Anthony Albanese has admitted he made a mistake when he failed to correctly state what the official interest rate and unemployment rate were during a press conference.
The Labor leader was campaigning in the seat of Bass in northern Tasmania, one of the most marginal seats in the country, where he outlined funding for care for children with hearing loss.
However, when asked in a press conference about the official interest rate and the national unemployment figures, he was unable to answer.
"The national unemployment rate at the moment is, I think it's 5.4 (per cent), sorry, I'm not sure what it is," he told reporters in Launceston.
The latest unemployment figure is four per cent, while the official interest rate is 0.1 per cent and has not changed since November 2020.
Labor's campaign spokeswoman, Senator Katy Gallagher, did provide the correct figures when asked moments after the Opposition leader was questioned.
Speaking later while in Devonport in the nearby seat of Braddon, Mr Albanese owned up to the error.
"I made a mistake, I'm human. But when I make a mistake, I'll fess up to it, and I'll set about correcting that mistake," he said.
"I won't blame someone else, I'll accept responsibility. That's what leaders do."
Prime Minister Scott Morrison was able to state what both economic figures were when he was asked at a press conference while campaigning in the seat of Gilmore on the NSW south coast.
"0.1 per cent is the cash rate, it's been there for some time. The unemployment rate, I'm happy to say is four per cent, falling to a 50-year low," he said.
"It came down from 5.7 per cent when we were first elected."
Liberal campaign spokesman Simon Birmingham pounced on the slip-up by Mr Albanese.
"If you don't know what the interest rate is, you can't be trusted to put the right policies in place to keep them low," he said.
"If you don't know what the unemployment rate is, you can't be trusted to keep Australians in jobs."
Labor frontbencher Tanya Plibersek dismissed the campaign blunder.
"An election is not a test of memory, it is a test of leadership," she said.
"Anthony Albanese is out there every day talking to Australians about how their lives can be better."
The Labor leader was also heckled by members of the public during his visit to Devonport.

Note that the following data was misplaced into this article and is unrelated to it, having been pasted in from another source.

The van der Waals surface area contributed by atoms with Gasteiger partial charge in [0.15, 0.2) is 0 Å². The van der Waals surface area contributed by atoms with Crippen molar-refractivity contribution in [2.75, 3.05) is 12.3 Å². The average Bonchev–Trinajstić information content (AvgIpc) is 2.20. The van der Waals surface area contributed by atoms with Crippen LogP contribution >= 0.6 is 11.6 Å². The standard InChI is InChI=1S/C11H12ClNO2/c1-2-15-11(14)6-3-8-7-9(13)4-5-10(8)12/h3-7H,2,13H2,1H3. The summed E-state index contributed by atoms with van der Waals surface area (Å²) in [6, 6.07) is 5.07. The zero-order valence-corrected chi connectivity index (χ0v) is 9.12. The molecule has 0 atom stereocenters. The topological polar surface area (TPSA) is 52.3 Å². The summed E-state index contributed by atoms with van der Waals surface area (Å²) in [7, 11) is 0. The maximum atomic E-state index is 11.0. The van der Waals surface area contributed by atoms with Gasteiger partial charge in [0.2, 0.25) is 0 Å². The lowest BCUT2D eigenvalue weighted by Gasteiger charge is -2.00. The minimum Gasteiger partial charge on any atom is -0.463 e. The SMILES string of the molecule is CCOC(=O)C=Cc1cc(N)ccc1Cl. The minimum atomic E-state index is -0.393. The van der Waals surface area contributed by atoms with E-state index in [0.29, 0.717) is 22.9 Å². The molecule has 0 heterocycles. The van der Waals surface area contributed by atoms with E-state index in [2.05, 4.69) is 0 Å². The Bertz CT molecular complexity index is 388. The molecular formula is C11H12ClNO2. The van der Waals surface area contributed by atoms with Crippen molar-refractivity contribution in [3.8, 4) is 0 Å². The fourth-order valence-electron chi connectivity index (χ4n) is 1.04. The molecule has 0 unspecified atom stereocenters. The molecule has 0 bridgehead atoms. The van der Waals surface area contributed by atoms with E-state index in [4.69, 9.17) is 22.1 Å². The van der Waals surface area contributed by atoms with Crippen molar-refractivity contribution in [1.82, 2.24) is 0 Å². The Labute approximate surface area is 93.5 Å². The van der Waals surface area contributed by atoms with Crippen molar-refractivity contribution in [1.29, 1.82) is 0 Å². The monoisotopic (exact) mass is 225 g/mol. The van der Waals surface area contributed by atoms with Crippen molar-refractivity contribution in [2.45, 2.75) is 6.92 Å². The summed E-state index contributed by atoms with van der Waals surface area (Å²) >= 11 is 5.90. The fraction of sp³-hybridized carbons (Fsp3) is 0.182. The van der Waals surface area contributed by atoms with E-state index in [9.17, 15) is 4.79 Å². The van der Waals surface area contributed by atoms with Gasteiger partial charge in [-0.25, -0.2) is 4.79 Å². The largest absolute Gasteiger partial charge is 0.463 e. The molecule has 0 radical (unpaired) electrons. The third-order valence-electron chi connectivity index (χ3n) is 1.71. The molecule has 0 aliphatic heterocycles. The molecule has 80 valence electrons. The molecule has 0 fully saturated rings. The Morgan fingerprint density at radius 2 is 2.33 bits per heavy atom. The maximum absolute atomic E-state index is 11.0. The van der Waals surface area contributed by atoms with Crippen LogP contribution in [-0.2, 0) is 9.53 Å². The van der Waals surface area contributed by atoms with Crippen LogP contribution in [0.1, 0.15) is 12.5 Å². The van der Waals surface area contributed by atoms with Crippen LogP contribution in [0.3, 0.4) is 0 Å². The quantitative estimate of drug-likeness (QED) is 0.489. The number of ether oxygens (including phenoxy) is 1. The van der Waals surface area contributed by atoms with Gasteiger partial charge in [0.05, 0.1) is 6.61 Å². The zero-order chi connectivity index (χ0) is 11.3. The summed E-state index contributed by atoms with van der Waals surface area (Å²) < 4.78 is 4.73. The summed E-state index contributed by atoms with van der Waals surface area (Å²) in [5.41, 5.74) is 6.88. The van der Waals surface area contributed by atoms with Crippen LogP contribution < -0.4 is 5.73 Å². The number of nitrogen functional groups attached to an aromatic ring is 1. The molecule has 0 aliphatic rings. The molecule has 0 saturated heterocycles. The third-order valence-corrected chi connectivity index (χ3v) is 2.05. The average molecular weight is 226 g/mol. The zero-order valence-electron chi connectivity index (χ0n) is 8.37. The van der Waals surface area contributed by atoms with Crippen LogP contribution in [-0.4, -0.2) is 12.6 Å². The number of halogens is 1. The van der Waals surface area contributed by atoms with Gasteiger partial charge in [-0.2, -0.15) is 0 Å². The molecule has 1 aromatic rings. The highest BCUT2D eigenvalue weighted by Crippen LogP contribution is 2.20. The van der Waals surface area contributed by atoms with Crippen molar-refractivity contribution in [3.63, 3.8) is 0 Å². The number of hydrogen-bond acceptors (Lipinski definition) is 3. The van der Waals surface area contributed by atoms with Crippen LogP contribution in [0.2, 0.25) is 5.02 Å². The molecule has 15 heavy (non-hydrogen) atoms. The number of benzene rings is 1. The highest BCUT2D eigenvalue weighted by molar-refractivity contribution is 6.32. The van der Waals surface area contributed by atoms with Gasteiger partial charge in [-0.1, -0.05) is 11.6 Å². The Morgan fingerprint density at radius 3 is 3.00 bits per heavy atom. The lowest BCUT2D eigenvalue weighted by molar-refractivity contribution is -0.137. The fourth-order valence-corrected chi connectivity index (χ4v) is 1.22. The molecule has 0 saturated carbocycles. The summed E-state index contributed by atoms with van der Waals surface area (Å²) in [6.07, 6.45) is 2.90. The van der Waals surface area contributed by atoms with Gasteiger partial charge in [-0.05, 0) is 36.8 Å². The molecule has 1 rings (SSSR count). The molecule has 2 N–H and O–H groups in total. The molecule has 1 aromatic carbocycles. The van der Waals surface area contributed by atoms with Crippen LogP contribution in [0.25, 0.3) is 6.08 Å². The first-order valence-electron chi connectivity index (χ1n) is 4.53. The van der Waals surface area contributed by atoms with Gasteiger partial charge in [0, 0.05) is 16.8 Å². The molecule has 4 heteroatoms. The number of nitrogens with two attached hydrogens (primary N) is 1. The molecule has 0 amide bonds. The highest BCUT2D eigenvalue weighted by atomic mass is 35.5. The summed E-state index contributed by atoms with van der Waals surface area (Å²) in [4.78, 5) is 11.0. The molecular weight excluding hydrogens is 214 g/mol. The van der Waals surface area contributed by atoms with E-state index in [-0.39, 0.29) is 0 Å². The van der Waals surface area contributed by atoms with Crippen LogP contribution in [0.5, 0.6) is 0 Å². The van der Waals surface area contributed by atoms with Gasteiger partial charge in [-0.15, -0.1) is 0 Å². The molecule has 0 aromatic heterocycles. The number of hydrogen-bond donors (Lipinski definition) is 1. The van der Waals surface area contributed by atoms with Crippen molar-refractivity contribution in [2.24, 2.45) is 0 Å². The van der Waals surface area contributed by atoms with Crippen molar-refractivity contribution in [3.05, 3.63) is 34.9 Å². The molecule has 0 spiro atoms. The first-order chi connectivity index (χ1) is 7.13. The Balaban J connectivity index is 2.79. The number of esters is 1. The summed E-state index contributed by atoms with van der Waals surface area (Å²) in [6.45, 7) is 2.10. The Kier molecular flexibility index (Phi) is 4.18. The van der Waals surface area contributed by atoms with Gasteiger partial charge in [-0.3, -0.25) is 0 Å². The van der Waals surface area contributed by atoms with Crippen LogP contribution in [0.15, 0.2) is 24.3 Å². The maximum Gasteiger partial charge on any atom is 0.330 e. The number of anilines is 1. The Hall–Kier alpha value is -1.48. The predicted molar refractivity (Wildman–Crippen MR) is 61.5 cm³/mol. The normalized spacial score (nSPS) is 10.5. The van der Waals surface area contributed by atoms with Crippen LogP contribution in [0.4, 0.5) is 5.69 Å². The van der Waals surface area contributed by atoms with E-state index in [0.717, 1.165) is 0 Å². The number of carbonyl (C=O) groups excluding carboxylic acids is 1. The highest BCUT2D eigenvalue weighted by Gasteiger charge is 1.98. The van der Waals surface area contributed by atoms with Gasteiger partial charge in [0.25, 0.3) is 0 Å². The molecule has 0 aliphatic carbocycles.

One resident heckled Mr Albanese about the late Victoran Labor senator Kimberley Kitching.
While campaigning in Gilmore, Mr Morrison has been attempting to spruik the government's economic credentials.
Despite being behind in the polls for much of the parliamentary term, Mr Morrison said the coalition's results spoke for themselves.
"This election on May 21 is all about a choice, elections are always about choices," he said.
"It's a choice between the strong economic management and the strong financial management that has ensured Australia has been able to come through this pandemic ... that contrasts to a Labor opposition who Australians know can't be trusted to manage money".
Mr Morrison was also met with protesters in Gilmore, who were wearing Hawaiian shirts and playing the ukulele.
One protester said they wanted to let the prime minister know about issues in the electorate.
"This was an opportunity to let him know that we're not happy with his leadership and things need to change and we can't really see that happening with this current leadership," they told AAP.
It comes as the latest Newspoll shows the coalition narrowing the gap with Labor on two-party preferred, but the opposition are still ahead 53-47.
The coalition's primary vote remains on 36 per cent, while Labor's primary vote has dropped by one point to 37 per cent.
Mr Morrison has also pulled ahead of Mr Albanese as preferred prime minister.
Australian Associated Press
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